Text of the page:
Yassir Arafat in an interview with Oriana Fallaci 8/25/97
JERUSALEM (April 28) - The government intends to lodge a protest with the Palestinian Authority over an interview PA Chairman Yasser Arafat gave earlier this month in which he compared the Oslo Accords to a temporary truce and said he envied Palestinian suicide martyrs and hopes to become one of them.
Officials referred to Arafat's interview to the Egyptian Orbit satellite television channel on April 18 in which the PA chief compared the Oslo Accords to the broken truce Mohammed signed with Koreish tribe some 1,300 years ago.
The accords, the officials pointed out, contain an exchange of letters in which Arafat pledged to renounce terrorism and other violence.
"Everyone must know that all options are open before the Palestinian people and not just the Palestinian people but before the entire Arab nation," Arafat said in the interview.
Arafat explained his orders to stop terrorist attacks against Israel, saying that Mohammed agreed to a 10-year truce with the Koreish tribe. The agreement was opposed by one of Mohammed's chief aides, Omar Bin Khatib, who called it the "inferior peace agreement."
"I do not compare myself to the prophet, but I do say that we must learn from his steps and those of Salah a-Din," Arafat said. "The peace agreement which we signed is an 'inferior peace.'"
Arafat said he suggests "we maintain quiet. We respect agreements the way that the prophet Mohammed and Salah a-Din respected the agreements which they signed."
Historians say that Mohammed and Salah a-Din agreed to a truce with the Crusaders and then broke it within a short time.
The Jerusalem Post
Back to Index
I covered the US House International Relations Committee Hearings on September, 1995, when the head of the GAO arrived at the session to report PLO finances, as the House considered further allocations. The GAO official came with a briefcase overflowing with documents concerning the billions of dollars of assets of the PLO, yet explained to the thirty US House members that he has been advised by the US Administration, while en route to the hearing, that the documents in his briefcase were to be declared classified.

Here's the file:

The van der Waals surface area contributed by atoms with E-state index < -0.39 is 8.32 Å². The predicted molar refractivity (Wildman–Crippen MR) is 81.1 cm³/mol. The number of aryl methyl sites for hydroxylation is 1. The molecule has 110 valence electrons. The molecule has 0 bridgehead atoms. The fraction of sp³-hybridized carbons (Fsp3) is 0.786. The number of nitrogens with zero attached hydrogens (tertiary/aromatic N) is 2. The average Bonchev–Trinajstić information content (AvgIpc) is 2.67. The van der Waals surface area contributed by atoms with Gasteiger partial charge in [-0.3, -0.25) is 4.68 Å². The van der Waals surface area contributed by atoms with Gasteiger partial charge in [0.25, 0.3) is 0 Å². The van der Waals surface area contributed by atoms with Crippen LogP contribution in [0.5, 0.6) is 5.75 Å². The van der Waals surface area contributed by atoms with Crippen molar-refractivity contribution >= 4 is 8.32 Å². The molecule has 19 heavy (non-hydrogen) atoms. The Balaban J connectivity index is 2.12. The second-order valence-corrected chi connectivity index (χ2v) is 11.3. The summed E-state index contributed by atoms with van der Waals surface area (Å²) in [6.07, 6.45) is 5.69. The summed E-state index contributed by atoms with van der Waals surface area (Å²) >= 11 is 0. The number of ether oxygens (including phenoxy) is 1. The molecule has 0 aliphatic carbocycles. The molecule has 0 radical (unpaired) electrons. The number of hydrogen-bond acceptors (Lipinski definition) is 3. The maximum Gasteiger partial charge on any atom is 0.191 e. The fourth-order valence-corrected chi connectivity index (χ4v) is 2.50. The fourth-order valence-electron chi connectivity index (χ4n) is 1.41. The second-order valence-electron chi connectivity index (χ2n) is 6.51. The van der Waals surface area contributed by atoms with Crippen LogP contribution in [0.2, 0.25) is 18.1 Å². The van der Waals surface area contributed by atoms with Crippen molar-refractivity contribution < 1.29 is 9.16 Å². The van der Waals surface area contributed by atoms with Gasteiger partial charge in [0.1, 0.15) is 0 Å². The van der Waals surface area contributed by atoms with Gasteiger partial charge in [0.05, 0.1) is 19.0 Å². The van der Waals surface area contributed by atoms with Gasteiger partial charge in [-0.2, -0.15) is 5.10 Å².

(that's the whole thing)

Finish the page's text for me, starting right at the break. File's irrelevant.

When a congresswoman asked why, he said that the reason was classified. Laughter burst out in the room.
Except that it was not funny.
A nice news story, no?
At least twenty reporters were in the hearing room.
However, their bureaus were "visited" that day by State Department people who "advised" them not to publicize anything about the hearing, which also featured twelve video clips from Arafat's American-funded Palestine Broadcasting Corporation, in which Arafat called for a continuing Jihad/holy war on the people and state of Israel.
With the exception of the Washington Jewish Week, the Jewish Telegraphic Agency and a few other Jewish papers who were not present, not one reporter who covered the session reported the hearing.
And, under pressure from the State Department, the House has never released the transcript of that hearing.
David S. Bedein, MSW
Media Research Analyst
ISRAEL RESOURCE NEWS AGENCY
Beit Agron International Press Center
Read weekly "behind the news" magazine at:
Friday, April 30, 1998
|Arab Propaganda||Associated Press||BBC||Boston Globe||Chicago Tribune||ABC NBC CBS||CNN||European Press|
|Los Angeles Times||Newsweek||New York Times||NPR||Philadelphia Inquirer||Reuters||Shockers||Time Magazine|